(Reuters) – An explosion at a side entrance to the U.S. embassy in the Turkish capital Ankara killed at least one person on Friday in what some Turkish media said may have been an attack by a suicide bomber.
A Reuters witness saw one wounded person being lifted into an ambulance as police cordoned off the area following the explosion, which sent smoke and debris flying into the street.
Television footage showed a door blown out and masonry from the wall around it scattered in front of the entrance, although there did not appear to be any more significant structural damage.
Mexico rescue workers search for survivors after Pemex blast kills 25
Emergency services worked into the early hours of Friday to find people trapped in rubble under state oil company Pemex’s headquarters in Mexico City after an explosion that killed at least 25 people and injured more than 100.
Scenes of confusion and chaos at the downtown tower dealt yet another blow to Pemex’s image as Mexico’s new president courts outside investment for the 75-year-old monopoly.
Search and rescue workers picked through debris, and investigators sifted through shattered glass and concrete at the bottom of the building to try to find what caused the blast. It was not clear how many might still be trapped inside.
Pemex, a symbol of Mexican self-sufficiency as well as a byword in Mexico for security glitches, oil theft and frequent accidents, has been hamstrung by inefficiency, union corruption and a series of safety failures costing hundreds of lives.
Thursday’s blast at the more than 50-storey skyscraper that houses administrative offices followed a September fire at a Pemex gas facility near the northern city of Reynosa which killed 30 people. More than 300 were killed when a Pemex natural gas plant on the outskirts of Mexico City blew up in 1984.
Eight years later, about 200 people were killed and 1,500 injured after a series of underground gas explosions in Guadalajara, Mexico’s second biggest city. An official investigation found Pemex was partly to blame.
Pemex initially flagged Thursday’s incident as a problem with its electricity supply and then said there had been an explosion. But it did not give a cause for the blast.
A government official, speaking on condition of anonymity, said a preliminary line of inquiry suggested a gas boiler had blown up in a Pemex building just to the side of the main tower. However, he stressed nothing had been determined for sure.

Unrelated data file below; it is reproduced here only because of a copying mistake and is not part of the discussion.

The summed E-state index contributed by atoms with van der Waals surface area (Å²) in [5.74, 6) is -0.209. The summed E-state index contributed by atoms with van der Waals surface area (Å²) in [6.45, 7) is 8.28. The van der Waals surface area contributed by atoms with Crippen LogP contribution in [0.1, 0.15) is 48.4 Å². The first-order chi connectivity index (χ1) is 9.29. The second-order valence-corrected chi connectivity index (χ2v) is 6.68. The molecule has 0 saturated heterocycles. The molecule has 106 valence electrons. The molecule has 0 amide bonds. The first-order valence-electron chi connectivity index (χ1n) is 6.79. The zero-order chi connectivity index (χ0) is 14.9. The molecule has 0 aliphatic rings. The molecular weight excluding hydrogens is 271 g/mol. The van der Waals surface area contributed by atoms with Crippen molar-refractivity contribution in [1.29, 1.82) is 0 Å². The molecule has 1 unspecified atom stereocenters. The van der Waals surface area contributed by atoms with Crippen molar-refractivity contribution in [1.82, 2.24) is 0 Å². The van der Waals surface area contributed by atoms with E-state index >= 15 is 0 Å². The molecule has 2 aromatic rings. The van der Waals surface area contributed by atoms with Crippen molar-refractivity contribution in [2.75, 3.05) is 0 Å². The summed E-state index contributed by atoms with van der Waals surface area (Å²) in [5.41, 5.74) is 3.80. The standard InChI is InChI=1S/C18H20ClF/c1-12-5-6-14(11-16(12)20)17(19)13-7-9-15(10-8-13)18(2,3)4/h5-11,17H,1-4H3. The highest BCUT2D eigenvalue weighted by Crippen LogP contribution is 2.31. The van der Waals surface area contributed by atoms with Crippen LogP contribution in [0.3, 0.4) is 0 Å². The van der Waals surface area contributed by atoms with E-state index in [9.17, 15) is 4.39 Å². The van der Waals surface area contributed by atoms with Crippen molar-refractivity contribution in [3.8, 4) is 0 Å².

Others at the scene said gas may have caused the blast.
Not long after the blast, President Enrique Pena Nieto was at the scene, vowing to discover how it happened.
“We will work exhaustively to investigate exactly what took place, and if there are people responsible, to apply the force of the law on them,” he told reporters before going to visit survivors in hospital.
Shortly after midnight, at least 46 victims were still being treated in hospital, the company said.
Pemex said the blast would not affect operations, but concern in the government was evident as top military officials, the attorney general and the energy minister joined Interior Minister Miguel Angel Osorio Chong for a late news conference.
“I have issued instructions to the relevant authorities to convene national and international experts to help in the investigations,” Osorio Chong said. He later noted that the number of casualties could still climb.
Whatever caused it, the deaths and destruction will put the spotlight back on safety at Pemex, which only a couple of hours before the explosion had issued a statement on Twitter saying the company had managed to improve its record on accidents.
Nieto has said he is giving top priority to reforming the company this year, though he has yet to reveal details of the plan, which already faces opposition from the left.
Both Pena Nieto and his finance minister were this week at pains to stress the company will not be privatized.